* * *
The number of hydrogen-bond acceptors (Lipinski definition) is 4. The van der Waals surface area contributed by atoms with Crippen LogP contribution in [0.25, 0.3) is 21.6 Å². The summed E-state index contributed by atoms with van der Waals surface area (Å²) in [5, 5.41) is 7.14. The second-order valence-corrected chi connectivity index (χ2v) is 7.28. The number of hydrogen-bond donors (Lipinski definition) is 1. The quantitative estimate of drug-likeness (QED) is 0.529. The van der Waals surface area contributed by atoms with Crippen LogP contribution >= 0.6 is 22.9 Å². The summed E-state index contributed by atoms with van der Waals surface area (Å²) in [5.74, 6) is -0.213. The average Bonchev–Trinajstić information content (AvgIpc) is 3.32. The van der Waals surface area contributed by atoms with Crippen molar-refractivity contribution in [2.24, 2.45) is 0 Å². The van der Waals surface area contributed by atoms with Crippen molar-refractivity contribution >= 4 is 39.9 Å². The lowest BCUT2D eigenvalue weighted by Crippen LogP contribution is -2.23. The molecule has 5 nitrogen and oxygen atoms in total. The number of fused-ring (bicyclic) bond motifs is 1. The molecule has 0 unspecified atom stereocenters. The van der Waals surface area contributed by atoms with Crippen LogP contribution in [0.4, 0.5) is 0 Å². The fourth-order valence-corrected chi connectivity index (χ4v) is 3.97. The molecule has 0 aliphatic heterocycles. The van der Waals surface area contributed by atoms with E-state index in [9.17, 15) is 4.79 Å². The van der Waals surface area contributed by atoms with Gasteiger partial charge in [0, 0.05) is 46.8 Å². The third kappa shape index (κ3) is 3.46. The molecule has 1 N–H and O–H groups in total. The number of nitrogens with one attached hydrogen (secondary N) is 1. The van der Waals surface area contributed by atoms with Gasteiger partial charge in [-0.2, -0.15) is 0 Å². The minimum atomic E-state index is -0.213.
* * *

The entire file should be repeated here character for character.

The number of hydrogen-bond acceptors (Lipinski definition) is 4. The van der Waals surface area contributed by atoms with Crippen LogP contribution in [0.25, 0.3) is 21.6 Å². The summed E-state index contributed by atoms with van der Waals surface area (Å²) in [5, 5.41) is 7.14. The second-order valence-corrected chi connectivity index (χ2v) is 7.28. The number of hydrogen-bond donors (Lipinski definition) is 1. The quantitative estimate of drug-likeness (QED) is 0.529. The van der Waals surface area contributed by atoms with Crippen LogP contribution >= 0.6 is 22.9 Å². The summed E-state index contributed by atoms with van der Waals surface area (Å²) in [5.74, 6) is -0.213. The average Bonchev–Trinajstić information content (AvgIpc) is 3.32. The van der Waals surface area contributed by atoms with Crippen molar-refractivity contribution in [2.24, 2.45) is 0 Å². The van der Waals surface area contributed by atoms with Crippen molar-refractivity contribution >= 4 is 39.9 Å². The lowest BCUT2D eigenvalue weighted by Crippen LogP contribution is -2.23. The molecule has 5 nitrogen and oxygen atoms in total. The number of fused-ring (bicyclic) bond motifs is 1. The molecule has 0 unspecified atom stereocenters. The van der Waals surface area contributed by atoms with Crippen LogP contribution in [0.4, 0.5) is 0 Å². The fourth-order valence-corrected chi connectivity index (χ4v) is 3.97. The molecule has 0 aliphatic heterocycles. The van der Waals surface area contributed by atoms with E-state index in [9.17, 15) is 4.79 Å². The van der Waals surface area contributed by atoms with Gasteiger partial charge in [0, 0.05) is 46.8 Å². The third kappa shape index (κ3) is 3.46. The molecule has 1 N–H and O–H groups in total. The number of nitrogens with one attached hydrogen (secondary N) is 1. The van der Waals surface area contributed by atoms with Gasteiger partial charge in [-0.2, -0.15) is 0 Å². The minimum atomic E-state index is -0.213.